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Josh Reddick - Small Sample Size or the Real Deal?

A deeper analytical dive into Josh Reddick’s resurgance

MLB: Cleveland Indians at Houston Astros Troy Taormina-USA TODAY Sports

As you may have heard, Josh Reddick is off to a hot start for the season. His current line?

.375/.4423/.528 rounds out for a absolutely dominant 162 wRC+. and 0.8 WAR

You may also remember, last season he sputtered to a:

.242/318.400 line for just below league average 99 wRC+ and 1.1 WAR for the entire year.

So which is the real Reddick? Should you buy into his hot start or it is a small sample size mirage buoyed by luck?

MLB: Houston Astros at Texas Rangers Ray Carlin-USA TODAY Sports

2019 High Level overview:

Starting with the obvious, if anyone thinks his .375 batting average is sustainable, I have a bridge to sell you. Reddick has benefited from some good fortune with a .393 BABIP to start the season. His current triple slash is the highest of his career in AVG, OBP, and SLUG, and 32 year olds are generally not known for breakout seasons especially after 11 years in the league. But before we dismiss the changes as small sample size static, let’s take a deeper look into the other advanced analytics.

Currently, Reddick’s BB% is sitting at 7.7%, slightly down but roughly in line with his career average of 8.3%. His strikeout rates have always been above average, but the 10.3% he’s rocking this season is 6% better than his career average.

Digging a little further as to the cause of those numbers, it appears Reddick has taken a much more aggressive approach increasing his O-Swing % to 36.7% (6.5% over career average), his Z-Swing % to 71.7% (8.9% over career average) - making his overall swing % up to 54.9% (compared to a career average of 46.1%).

Being more aggressive is one thing, but that does not really mark an improvement, just a difference in approach. What is more surprising, is despite the added aggressiveness, his contact %’s are significantly up as well. From that perspective his O-Contact % went up 7% (71.7 -> 78.7%), his Z-Contact up 5.9% (89.1% -> 95%) and his overall contact numbers jumping 6.5% (83.2% -> 89.7). This explains the drop in strike-out rates, and it is interesting to me that he is taking significantly more time setting up between pitches (pace from 22.4 -> 26.4).

So we’ve established he’s been more aggressive, and made better contact, but not all contact is made equally.

That’s where it gets even more interesting. This is the hardest Josh Reddick has hit the ball since his 2015 season, with his exit velocity coming jumping 3 MPH from last year (85.2 -> 88.2). Unsurprisingly, his Barrel % has increased by 0.8%. And despite what I’ve heard again and again, Reddick has actually increased his GB% compared to his career (35.1% -> 36.5%) but has also had his best season in his career so far in LD% (28.6% vs career 21.0%).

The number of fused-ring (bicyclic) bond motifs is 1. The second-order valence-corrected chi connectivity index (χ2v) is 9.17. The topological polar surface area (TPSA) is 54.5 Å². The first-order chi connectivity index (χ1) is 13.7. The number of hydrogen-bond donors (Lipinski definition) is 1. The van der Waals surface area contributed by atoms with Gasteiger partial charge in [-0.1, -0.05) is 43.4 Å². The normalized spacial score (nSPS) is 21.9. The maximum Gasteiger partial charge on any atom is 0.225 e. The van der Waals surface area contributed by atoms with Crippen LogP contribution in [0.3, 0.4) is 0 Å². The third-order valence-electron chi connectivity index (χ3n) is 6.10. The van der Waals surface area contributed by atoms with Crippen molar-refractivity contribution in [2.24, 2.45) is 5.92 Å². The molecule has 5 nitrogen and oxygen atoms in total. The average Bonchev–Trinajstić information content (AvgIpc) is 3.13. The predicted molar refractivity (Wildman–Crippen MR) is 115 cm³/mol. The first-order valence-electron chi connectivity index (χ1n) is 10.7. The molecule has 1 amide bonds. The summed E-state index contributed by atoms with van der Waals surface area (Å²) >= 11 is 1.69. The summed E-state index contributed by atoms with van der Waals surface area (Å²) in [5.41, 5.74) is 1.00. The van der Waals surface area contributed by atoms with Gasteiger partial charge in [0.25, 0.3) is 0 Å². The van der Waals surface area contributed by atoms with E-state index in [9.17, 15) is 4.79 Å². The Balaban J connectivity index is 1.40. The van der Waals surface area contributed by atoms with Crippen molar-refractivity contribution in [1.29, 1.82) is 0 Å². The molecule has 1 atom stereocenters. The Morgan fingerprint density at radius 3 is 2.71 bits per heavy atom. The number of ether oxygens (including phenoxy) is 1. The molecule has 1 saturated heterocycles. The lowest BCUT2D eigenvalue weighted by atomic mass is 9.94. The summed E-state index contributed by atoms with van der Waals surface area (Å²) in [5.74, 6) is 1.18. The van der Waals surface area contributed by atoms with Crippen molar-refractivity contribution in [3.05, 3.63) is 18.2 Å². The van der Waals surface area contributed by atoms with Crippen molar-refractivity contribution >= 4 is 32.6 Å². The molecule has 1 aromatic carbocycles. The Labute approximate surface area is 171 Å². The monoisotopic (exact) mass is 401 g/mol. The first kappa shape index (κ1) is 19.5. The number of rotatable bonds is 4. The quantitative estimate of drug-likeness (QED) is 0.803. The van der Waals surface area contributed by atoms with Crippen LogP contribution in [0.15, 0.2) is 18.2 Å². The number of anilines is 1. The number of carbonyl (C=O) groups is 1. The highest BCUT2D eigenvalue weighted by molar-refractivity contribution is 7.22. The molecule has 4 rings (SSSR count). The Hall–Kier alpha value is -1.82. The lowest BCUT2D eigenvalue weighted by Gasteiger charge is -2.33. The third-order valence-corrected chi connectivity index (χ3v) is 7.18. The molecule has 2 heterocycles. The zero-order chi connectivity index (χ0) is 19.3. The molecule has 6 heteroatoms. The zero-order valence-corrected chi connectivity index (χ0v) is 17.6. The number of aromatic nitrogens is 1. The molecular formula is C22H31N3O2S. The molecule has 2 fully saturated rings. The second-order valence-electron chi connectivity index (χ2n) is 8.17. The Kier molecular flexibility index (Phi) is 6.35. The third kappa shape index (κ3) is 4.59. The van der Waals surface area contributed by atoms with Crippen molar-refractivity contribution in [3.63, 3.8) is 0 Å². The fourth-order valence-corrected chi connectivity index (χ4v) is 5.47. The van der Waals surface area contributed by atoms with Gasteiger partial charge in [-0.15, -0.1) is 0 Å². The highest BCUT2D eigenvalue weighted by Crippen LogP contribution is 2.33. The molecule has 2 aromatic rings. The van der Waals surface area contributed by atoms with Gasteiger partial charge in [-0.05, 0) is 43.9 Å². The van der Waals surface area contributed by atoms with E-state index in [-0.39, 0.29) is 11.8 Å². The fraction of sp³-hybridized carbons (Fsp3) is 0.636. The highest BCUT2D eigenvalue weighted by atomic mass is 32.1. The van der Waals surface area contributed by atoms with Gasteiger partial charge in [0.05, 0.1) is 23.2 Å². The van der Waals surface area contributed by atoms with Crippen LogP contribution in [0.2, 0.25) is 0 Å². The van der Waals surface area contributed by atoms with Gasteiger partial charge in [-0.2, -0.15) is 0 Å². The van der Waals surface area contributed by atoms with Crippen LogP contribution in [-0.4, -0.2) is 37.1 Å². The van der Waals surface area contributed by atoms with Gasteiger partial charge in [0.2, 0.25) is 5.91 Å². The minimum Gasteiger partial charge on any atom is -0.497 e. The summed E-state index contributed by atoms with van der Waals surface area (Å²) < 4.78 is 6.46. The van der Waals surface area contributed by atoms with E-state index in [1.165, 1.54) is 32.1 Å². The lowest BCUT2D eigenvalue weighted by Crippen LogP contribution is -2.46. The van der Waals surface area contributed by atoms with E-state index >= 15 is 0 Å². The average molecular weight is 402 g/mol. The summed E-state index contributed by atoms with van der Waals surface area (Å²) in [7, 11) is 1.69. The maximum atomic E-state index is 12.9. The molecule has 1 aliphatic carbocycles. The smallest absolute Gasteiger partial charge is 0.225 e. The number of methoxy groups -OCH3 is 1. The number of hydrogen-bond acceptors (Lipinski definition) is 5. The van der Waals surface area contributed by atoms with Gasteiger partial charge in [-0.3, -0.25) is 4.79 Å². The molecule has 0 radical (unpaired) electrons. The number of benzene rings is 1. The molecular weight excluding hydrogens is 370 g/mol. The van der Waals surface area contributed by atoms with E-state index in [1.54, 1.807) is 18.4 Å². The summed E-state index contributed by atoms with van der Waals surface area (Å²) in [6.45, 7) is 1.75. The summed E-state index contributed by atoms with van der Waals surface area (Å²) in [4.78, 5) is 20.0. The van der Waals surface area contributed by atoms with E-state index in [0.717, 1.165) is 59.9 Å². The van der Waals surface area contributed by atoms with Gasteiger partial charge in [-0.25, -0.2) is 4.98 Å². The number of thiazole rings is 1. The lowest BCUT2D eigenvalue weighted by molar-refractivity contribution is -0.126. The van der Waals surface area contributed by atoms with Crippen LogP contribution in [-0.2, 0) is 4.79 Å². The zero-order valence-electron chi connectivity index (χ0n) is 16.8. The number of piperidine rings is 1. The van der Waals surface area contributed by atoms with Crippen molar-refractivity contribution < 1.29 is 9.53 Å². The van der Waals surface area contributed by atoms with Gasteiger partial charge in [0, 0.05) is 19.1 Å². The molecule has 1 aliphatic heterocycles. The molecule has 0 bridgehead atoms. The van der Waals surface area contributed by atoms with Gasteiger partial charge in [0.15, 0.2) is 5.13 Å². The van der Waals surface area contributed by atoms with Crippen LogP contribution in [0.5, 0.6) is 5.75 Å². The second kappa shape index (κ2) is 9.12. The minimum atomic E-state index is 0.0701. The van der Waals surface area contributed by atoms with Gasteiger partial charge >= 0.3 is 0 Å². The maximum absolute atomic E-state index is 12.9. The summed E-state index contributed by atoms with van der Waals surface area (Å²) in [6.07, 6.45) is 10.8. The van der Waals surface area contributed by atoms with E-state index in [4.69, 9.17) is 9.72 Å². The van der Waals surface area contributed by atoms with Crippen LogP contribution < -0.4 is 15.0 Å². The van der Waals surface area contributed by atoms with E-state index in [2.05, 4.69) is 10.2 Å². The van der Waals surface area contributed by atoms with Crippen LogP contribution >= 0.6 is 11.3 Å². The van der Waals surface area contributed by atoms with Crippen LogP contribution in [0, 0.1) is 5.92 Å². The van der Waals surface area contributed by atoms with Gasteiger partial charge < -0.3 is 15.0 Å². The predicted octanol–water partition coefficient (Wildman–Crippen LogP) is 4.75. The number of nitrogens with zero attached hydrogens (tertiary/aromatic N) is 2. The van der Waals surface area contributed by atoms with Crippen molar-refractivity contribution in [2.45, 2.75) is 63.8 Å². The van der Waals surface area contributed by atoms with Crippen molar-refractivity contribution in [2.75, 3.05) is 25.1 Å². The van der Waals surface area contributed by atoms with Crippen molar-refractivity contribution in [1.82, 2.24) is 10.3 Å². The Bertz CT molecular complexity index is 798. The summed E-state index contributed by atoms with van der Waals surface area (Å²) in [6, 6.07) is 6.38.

I’m a big believer in xWOBA, and I was shocked to see that while it’s indicating he’s been lucky (.411 wOBA vs .382 xWOBA), there’s significant indications that it’s not all luck driven. Based on xWOBA, this is what Reddick’s estimated line should be based on how he’s been hitting the ball:

.345/.393/.501 !!

I will be honest, I was shocked by this. With eliminating luck, he’d still be having an amazing year. There’s a significant difference in his aggressiveness and the time he’s taking between pitches, so despite the extremely small sample size, has me cautiously optimistic that he could actually have not only a better year than last year, but even in the year where he was viewed as a “steal” in 2017,

MLB: Minnesota Twins at Houston Astros Troy Taormina-USA TODAY Sports


So everyone this off-season was shouting from the roof top for a trade of Reddick. We’re now looking at a player on the opposite end of the spectrum who has produced almost the same value as he did in all of last year. We still have Alvarez and Tucker (and a spattering of others - Straw, Fisher, etc) who could use an opportunity. With Reddick’s value peaking again, would you trade him now, or trust in him continuing to be well above average (even with a decline for the good fortune he’s had so far this year)?